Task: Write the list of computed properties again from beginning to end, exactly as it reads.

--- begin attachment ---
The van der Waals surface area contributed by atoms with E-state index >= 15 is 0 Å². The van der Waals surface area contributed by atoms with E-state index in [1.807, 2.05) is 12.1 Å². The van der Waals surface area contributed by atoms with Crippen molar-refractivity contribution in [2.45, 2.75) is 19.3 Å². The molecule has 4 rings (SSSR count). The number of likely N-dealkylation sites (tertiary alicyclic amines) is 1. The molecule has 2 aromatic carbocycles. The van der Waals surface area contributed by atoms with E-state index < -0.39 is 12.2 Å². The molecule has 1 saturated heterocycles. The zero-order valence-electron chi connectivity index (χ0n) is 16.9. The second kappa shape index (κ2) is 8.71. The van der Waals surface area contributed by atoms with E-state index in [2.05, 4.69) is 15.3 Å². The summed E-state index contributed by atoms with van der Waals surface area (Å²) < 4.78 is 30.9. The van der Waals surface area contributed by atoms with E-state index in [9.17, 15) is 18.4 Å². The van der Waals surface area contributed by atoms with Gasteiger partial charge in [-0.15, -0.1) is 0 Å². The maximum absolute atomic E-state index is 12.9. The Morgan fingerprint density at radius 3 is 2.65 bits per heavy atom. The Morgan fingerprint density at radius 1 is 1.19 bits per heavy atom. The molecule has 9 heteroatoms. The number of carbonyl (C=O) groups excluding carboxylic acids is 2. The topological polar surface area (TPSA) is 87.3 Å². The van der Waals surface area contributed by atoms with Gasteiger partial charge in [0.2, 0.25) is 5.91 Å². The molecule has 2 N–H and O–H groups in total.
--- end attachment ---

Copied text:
The van der Waals surface area contributed by atoms with E-state index >= 15 is 0 Å². The van der Waals surface area contributed by atoms with E-state index in [1.807, 2.05) is 12.1 Å². The van der Waals surface area contributed by atoms with Crippen molar-refractivity contribution in [2.45, 2.75) is 19.3 Å². The molecule has 4 rings (SSSR count). The number of likely N-dealkylation sites (tertiary alicyclic amines) is 1. The molecule has 2 aromatic carbocycles. The van der Waals surface area contributed by atoms with E-state index < -0.39 is 12.2 Å². The molecule has 1 saturated heterocycles. The zero-order valence-electron chi connectivity index (χ0n) is 16.9. The second kappa shape index (κ2) is 8.71. The van der Waals surface area contributed by atoms with E-state index in [2.05, 4.69) is 15.3 Å². The summed E-state index contributed by atoms with van der Waals surface area (Å²) < 4.78 is 30.9. The van der Waals surface area contributed by atoms with E-state index in [9.17, 15) is 18.4 Å². The van der Waals surface area contributed by atoms with Gasteiger partial charge in [-0.15, -0.1) is 0 Å². The maximum absolute atomic E-state index is 12.9. The Morgan fingerprint density at radius 3 is 2.65 bits per heavy atom. The Morgan fingerprint density at radius 1 is 1.19 bits per heavy atom. The molecule has 9 heteroatoms. The number of carbonyl (C=O) groups excluding carboxylic acids is 2. The topological polar surface area (TPSA) is 87.3 Å². The van der Waals surface area contributed by atoms with Gasteiger partial charge in [0.2, 0.25) is 5.91 Å². The molecule has 2 N–H and O–H groups in total.